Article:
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Capital gains is computed in the following manner; first limb will consist of selling price less brokerage

Q. My daughter-in-law, an NRI, bought a flat in Chennai two years ago. The flat was registered when she was working in the city, before she became an NRI. Now, she plans to sell it at about ₹35 lakh, much below the price paid by her, and repatriate the money. Kindly advise as to the rules applicable and the steps to be followed. Does the buyer need to deduct TDS, and if so, can it be avoided as the sale will be at a loss?

Jayalakshmi Narayan

A. Sale of residential property will be termed a “Capital Asset” and the ensuing gain/loss from the sale transaction is termed as “Capital Gain/Loss”. Period of holding above 24 months in case of immovable property will be treated as “Long Term Capital Asset” while period of holding lesser than 24 months will be treated as “Short Term Capital Asset”.

Capital gains is computed in the following manner; first limb will consist of selling price less brokerage. Also, if the selling price is lesser than the guideline value, then the guideline value is to be replaced with the selling price.

Kindly check with the Registrar’s office or visit the TN Reginet website in order to ascertain the guideline value of the UDS. Further, you will have to ascertain the value of the building depending on the characteristics-cum-amenities of the building on the basis of PWD rate.

Total of the value of the UDS as per guideline value and the PWD rate valuation of the building will have to be compared with the selling price.

Second limb will consist of purchase cost plus registration costs which is to be adjusted with inflation (indexation) in case of Long Term Capital Asset. This is to be done with the aid of Cost Inflation Index (CII) released by the I-T department every assessment year. If you have incurred any cost of improvement, then the same can also be added along with the purchase cost (adjusted with CII if applicable). Indexation will not be applicable for Short Term Capital Assets.

The difference of the first and second limbs, if positive, is Capital Gains and if negative, is Capital Loss. For properties held for more than 24 months, it is Long Term Capital Gains/Loss. Long Term Capital Gains attract 20% tax plus applicable surcharge and cess, while Short Term Capital Gains depend on slab rates plus applicable surcharge and cess.

TDS is required to be deducted by the buyer at the time of making payment to the seller. In your case, the seller being an NRI, the TDS rate for Long Term Capital Asset is 20% plus applicable surcharge plus cess and in case of Short Term Capital Asset it is at slab rates plus applicable surcharge and cess.

The TDS will have to be deducted on the sale price. However, the buyer can approach their jurisdictional Income Tax Officer and file Form 13 in order to obtain a lower/nil TDS deduction certificate which will be issued based on the actual capital gains/loss. The copy is to be shared with the seller who will deduct the TDS based on this certificate.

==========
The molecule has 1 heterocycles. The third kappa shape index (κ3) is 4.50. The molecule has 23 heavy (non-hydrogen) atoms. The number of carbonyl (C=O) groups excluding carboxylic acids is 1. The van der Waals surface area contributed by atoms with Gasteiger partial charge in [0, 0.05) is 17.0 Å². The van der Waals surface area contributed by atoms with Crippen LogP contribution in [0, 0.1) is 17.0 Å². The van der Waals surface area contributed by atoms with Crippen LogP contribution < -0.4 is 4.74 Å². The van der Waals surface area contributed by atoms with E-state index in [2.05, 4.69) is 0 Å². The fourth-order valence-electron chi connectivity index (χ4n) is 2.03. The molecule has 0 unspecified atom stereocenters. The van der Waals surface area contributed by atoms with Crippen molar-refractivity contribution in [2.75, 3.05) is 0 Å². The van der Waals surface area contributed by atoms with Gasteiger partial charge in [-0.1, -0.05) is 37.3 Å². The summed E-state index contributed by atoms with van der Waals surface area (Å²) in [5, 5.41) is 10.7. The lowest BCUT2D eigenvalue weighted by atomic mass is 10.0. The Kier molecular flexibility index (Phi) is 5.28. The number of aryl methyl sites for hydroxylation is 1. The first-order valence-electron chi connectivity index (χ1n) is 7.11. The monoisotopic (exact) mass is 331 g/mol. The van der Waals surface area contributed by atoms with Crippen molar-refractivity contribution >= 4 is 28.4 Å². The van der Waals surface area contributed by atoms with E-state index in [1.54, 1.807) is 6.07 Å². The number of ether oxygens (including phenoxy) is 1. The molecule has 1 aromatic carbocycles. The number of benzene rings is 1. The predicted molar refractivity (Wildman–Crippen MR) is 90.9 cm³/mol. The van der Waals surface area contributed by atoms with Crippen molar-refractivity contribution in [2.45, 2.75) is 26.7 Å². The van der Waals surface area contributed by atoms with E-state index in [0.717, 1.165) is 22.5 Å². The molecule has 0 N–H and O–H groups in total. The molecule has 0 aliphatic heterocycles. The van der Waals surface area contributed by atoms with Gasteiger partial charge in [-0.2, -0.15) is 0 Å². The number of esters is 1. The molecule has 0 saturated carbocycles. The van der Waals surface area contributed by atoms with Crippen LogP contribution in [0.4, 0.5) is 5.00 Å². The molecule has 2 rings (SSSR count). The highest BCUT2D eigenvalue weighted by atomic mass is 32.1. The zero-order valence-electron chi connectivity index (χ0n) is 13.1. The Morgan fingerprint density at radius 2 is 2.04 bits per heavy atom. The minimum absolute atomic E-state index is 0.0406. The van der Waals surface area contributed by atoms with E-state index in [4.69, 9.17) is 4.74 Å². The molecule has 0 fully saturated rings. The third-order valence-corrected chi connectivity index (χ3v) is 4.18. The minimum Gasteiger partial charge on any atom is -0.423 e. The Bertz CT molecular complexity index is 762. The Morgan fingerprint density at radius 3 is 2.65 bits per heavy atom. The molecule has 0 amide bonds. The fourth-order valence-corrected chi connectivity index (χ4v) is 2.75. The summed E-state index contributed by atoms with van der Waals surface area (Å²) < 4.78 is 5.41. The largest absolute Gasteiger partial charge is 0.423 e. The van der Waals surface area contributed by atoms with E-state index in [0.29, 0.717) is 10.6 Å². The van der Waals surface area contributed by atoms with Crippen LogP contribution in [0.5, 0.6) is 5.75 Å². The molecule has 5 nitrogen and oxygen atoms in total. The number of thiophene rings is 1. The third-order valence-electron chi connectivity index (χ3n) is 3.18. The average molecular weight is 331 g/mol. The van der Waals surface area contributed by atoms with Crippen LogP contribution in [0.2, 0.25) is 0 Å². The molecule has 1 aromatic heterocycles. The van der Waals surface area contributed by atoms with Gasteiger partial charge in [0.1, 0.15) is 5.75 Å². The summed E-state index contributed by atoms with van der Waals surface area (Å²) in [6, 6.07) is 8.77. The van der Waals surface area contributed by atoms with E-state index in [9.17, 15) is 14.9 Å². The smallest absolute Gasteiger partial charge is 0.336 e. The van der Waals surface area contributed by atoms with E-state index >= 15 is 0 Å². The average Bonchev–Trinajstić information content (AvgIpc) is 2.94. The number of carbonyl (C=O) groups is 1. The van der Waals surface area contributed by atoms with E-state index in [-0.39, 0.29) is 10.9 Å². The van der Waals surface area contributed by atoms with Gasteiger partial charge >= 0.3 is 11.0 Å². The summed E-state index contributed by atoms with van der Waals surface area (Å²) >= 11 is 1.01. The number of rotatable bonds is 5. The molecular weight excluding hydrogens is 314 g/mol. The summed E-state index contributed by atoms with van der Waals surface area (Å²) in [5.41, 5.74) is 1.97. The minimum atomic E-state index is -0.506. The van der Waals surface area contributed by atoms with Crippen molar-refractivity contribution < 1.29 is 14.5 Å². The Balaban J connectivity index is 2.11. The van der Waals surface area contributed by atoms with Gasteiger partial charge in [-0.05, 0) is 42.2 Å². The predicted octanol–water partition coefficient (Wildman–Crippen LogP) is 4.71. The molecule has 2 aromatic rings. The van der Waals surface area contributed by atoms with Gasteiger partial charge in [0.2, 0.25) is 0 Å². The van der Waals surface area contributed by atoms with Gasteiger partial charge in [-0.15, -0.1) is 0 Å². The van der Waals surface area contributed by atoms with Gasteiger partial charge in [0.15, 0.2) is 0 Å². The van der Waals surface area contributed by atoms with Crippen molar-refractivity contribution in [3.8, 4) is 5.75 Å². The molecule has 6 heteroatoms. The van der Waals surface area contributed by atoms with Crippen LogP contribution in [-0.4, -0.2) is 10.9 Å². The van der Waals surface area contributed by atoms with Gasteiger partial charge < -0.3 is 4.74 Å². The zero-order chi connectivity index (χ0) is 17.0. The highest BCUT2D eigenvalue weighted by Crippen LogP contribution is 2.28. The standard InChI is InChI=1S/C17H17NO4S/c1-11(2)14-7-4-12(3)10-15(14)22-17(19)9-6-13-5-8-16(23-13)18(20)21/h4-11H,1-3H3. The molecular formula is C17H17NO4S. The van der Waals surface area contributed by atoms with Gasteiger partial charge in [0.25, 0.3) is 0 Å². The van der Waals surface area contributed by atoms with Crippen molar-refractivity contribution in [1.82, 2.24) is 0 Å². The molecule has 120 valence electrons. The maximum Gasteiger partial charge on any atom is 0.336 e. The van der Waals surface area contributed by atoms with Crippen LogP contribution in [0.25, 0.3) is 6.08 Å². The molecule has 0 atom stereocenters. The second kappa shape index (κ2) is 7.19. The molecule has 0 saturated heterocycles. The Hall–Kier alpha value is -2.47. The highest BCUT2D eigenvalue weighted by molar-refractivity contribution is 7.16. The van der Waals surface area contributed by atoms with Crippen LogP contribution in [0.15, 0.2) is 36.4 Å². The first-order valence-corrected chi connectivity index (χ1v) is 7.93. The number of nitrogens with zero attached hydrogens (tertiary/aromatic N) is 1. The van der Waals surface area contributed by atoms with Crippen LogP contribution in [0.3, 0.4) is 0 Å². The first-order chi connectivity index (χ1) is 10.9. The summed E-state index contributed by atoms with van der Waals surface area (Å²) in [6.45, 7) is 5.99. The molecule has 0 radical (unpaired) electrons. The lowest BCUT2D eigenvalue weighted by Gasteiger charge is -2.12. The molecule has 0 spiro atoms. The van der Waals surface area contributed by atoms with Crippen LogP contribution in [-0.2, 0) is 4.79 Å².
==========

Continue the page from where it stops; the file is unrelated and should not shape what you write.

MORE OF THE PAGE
Post completion of the aforementioned formalities, the funds can be repatriated by approaching an authorised dealer and obtain a Form 15CA and 15CB, as applicable, along with other formalities as instructed by the authorised dealer.

Q. I am 37 and earn income from the share market. (In FY21), I encountered a loss of ₹1.25 lakh in trading. I had traded in segments such as equity, F&O and put call. Kindly guide me as to how I should file my income-tax returns.

Patel

A. You are to split your income into 3 parts. First, Capital Gains — short and long — based on the period of holding and for those equity instruments for which delivery was taken. Second, Speculative Income for intraday trading in equity instruments. Third, Income from Business and Profession for F&O. For the above sources of incomes, ITR-3 will be applicable for you.

You are to first compute the turnover of the F&O and intraday equity separately by adding the gains and absolute figures of the loss. Related expenses such as brokerage, Internet expenses, depreciation for the assets used, exchange charges, among others, is to be identified separately for F&O and intraday equity and can be claimed as deductions from the turnover and the profits/losses, respectively.

Loss from intraday equity will be treated as “Speculative Loss” and can be carried forward for four years and be set off against future “Speculative Gains”.

Loss from F&O will be treated as “Business Loss” and can be carried forward for eight years and be set off against future “Business Profits”.

Capital Gains is to be first split into short term and long term — short term for period of holding of less than 12 months and long term for above 12 months. When computing Long Term Capital Gains for which STT was paid both at the time of purchase and sale, grandfathering provisions will apply.

Short and Long Term Gains/Losses from such equity instruments are to be disclosed separately. Profits from short term will be charged at 15% while long term profits will be charged at 10% for gains above ₹1 Lakh.

Short Term Loss can be carried forward for eight years and be set off against future Short/Long Term Gains and Long Term Loss can be carried forward for eight years and be set off against Long Term Gains only. In the above cases, it is assumed that in case of losses, no gains are available to set off in the same assessment years.

(N. Sree Kanth is partner, GSS Associates, Chartered Accountants, Chennai)

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